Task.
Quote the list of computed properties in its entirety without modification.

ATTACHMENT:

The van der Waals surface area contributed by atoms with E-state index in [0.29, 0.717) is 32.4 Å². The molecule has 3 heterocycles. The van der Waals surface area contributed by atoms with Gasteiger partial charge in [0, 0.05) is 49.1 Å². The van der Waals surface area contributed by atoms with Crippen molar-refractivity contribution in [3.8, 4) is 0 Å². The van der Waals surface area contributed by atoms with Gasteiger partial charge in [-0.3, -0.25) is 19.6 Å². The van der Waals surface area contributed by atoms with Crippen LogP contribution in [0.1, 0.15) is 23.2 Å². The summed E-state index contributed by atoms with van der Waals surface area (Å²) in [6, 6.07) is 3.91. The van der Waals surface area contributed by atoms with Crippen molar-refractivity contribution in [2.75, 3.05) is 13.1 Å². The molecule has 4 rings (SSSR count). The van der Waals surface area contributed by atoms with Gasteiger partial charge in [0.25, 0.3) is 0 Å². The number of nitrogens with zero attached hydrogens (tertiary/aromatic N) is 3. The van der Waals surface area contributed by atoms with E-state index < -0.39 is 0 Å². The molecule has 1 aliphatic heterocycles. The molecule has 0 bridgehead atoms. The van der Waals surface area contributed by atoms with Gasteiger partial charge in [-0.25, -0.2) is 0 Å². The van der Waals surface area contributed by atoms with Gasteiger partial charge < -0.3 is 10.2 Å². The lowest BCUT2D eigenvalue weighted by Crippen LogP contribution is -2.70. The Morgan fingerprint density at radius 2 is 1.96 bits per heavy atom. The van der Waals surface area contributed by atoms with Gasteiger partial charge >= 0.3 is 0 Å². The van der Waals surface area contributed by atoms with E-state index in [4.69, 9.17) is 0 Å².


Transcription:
The van der Waals surface area contributed by atoms with E-state index in [0.29, 0.717) is 32.4 Å². The molecule has 3 heterocycles. The van der Waals surface area contributed by atoms with Gasteiger partial charge in [0, 0.05) is 49.1 Å². The van der Waals surface area contributed by atoms with Crippen molar-refractivity contribution in [3.8, 4) is 0 Å². The van der Waals surface area contributed by atoms with Gasteiger partial charge in [-0.3, -0.25) is 19.6 Å². The van der Waals surface area contributed by atoms with Crippen LogP contribution in [0.1, 0.15) is 23.2 Å². The summed E-state index contributed by atoms with van der Waals surface area (Å²) in [6, 6.07) is 3.91. The van der Waals surface area contributed by atoms with Crippen molar-refractivity contribution in [2.75, 3.05) is 13.1 Å². The molecule has 4 rings (SSSR count). The van der Waals surface area contributed by atoms with Gasteiger partial charge in [0.25, 0.3) is 0 Å². The number of nitrogens with zero attached hydrogens (tertiary/aromatic N) is 3. The van der Waals surface area contributed by atoms with E-state index < -0.39 is 0 Å². The molecule has 1 aliphatic heterocycles. The molecule has 0 bridgehead atoms. The van der Waals surface area contributed by atoms with Gasteiger partial charge in [-0.25, -0.2) is 0 Å². The van der Waals surface area contributed by atoms with Gasteiger partial charge < -0.3 is 10.2 Å². The lowest BCUT2D eigenvalue weighted by Crippen LogP contribution is -2.70. The Morgan fingerprint density at radius 2 is 1.96 bits per heavy atom. The van der Waals surface area contributed by atoms with Gasteiger partial charge >= 0.3 is 0 Å². The van der Waals surface area contributed by atoms with E-state index in [4.69, 9.17) is 0 Å².